Whether you are reading this online, through one of the social media outlets, via e-mail or post we want to wish you a Happy Easter and to share a few thoughts with you at this strange and difficult time.
Sunday 5th April is Palm Sunday which marks the beginning of Holy Week, the week when Christians traditionally remember, and in some way try to journey with, Jesus on his road to the cross and then on to that glorious first Easter Day.
But, of course, this Holy Week will be like no other with the people of our communities trying to cope with the implications of lock down and social distancing.
I wonder what the impact of these past two to three weeks has been for you? For all of us, at the very least, it will have meant the self-imposed restriction of what we consider to be our normal way of life; an inability to go out other than for a bit of exercise or essential shopping, the loss of face to face contact with family and friends. For some, it will have resulted in an increased struggle to live without the support and networks we have hitherto relied upon. For all of us there will have been anxiety; concerns for ourselves and for those closest to us. And for some, it may have meant illness and even the loss of someone very dear to us.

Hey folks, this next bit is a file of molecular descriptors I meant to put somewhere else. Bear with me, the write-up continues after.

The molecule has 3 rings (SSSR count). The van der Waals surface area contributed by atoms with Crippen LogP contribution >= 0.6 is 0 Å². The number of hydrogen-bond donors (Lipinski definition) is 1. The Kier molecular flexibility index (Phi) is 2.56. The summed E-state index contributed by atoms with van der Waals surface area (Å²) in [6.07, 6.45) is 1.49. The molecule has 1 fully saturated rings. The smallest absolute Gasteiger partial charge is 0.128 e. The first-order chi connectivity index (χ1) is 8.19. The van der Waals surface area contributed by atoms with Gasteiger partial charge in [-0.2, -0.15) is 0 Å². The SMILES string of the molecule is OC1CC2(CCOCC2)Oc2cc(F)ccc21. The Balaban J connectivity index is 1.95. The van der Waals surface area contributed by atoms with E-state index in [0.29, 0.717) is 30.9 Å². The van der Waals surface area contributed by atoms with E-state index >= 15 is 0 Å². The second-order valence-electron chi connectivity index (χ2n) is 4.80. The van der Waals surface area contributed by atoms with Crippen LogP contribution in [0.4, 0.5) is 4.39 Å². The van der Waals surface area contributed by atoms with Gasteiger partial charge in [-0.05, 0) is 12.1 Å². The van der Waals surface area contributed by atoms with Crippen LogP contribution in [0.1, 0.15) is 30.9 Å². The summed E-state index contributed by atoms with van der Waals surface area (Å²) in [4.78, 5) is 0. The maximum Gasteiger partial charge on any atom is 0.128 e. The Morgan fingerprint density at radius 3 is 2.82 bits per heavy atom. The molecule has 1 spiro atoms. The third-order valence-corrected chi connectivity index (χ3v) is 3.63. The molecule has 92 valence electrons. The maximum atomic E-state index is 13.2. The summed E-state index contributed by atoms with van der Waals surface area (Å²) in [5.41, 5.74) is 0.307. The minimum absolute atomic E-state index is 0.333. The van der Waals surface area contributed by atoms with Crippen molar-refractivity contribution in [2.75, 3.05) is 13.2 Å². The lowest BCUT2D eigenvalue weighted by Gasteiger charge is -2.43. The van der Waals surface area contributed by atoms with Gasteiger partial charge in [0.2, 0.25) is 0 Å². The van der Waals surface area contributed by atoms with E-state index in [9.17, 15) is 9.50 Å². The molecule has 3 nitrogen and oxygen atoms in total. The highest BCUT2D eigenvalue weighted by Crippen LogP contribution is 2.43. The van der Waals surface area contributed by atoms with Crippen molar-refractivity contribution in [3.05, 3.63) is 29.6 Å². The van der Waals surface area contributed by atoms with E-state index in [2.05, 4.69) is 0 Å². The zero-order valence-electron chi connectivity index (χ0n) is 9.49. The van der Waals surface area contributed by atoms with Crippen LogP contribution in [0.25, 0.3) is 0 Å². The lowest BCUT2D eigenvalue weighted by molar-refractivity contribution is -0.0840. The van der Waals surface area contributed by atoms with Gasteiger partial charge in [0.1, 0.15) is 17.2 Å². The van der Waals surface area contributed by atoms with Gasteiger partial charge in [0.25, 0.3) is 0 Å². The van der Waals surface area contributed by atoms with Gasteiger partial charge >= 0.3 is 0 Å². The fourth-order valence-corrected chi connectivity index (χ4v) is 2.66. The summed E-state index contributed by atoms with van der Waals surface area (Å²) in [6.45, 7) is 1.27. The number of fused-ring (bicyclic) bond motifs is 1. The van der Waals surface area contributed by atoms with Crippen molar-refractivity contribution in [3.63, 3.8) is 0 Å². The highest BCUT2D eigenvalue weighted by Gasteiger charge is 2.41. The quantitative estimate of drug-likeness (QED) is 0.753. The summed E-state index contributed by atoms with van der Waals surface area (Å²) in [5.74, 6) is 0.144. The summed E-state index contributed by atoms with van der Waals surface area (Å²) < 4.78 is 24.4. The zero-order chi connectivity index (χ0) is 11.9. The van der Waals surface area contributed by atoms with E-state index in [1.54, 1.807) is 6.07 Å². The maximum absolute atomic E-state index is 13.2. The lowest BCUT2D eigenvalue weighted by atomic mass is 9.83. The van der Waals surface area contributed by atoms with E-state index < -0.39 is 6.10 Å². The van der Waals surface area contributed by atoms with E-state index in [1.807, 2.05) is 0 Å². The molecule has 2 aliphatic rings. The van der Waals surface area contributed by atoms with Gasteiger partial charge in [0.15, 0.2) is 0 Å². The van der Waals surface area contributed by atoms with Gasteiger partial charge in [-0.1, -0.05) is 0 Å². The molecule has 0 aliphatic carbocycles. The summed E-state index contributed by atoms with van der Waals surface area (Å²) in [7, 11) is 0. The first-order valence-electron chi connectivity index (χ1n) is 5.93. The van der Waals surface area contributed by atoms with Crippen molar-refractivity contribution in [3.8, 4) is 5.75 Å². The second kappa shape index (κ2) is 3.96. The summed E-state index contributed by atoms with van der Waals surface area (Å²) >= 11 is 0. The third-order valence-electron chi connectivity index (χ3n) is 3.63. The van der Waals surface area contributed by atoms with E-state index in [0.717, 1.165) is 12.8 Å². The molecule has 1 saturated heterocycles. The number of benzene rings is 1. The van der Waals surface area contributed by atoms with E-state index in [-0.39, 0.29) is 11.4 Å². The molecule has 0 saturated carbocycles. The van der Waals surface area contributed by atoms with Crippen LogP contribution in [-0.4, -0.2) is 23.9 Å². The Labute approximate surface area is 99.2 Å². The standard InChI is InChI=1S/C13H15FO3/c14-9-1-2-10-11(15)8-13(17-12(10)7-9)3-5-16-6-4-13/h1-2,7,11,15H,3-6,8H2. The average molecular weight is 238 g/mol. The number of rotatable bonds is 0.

What has the Christian Gospel, and especially the events of Holy Week, to say to us in this situation? I invite you to look with me at what Jesus experienced in those last days of his earthly life. If you have a Bible, I invite you to read these events for yourself. Each of the Gospel writers (Matthew, Mark, Luke and John) record them from slightly different perspectives but, I hope you agree, the power and truth of what happens speaks through each page we read.
On Palm Sunday, we celebrate Jesus’ entry into Jerusalem (e.g. Matthew 21: 1-11). The crowds cheered him as the one who was going to free them from Roman oppression, but they missed the symbolism of Jesus entering not on a warrior’s stallion but on a donkey, and quickly turned against him when their hopes were not fulfilled in the way they had hoped.
On Maundy Thursday, we see Jesus with his friends preparing to eat what would be his final meal with them. According to John’s Gospel (John chapter 13; verses 1 – 17), Jesus does what only a servant was meant to do and washes his disciples feet. Not only is he setting his disciples an example, that they are called to serve others, but he is saying to them that they, and we, need to let Jesus minister to us – “If I do not wash your feet…..you will no longer be my disciple”.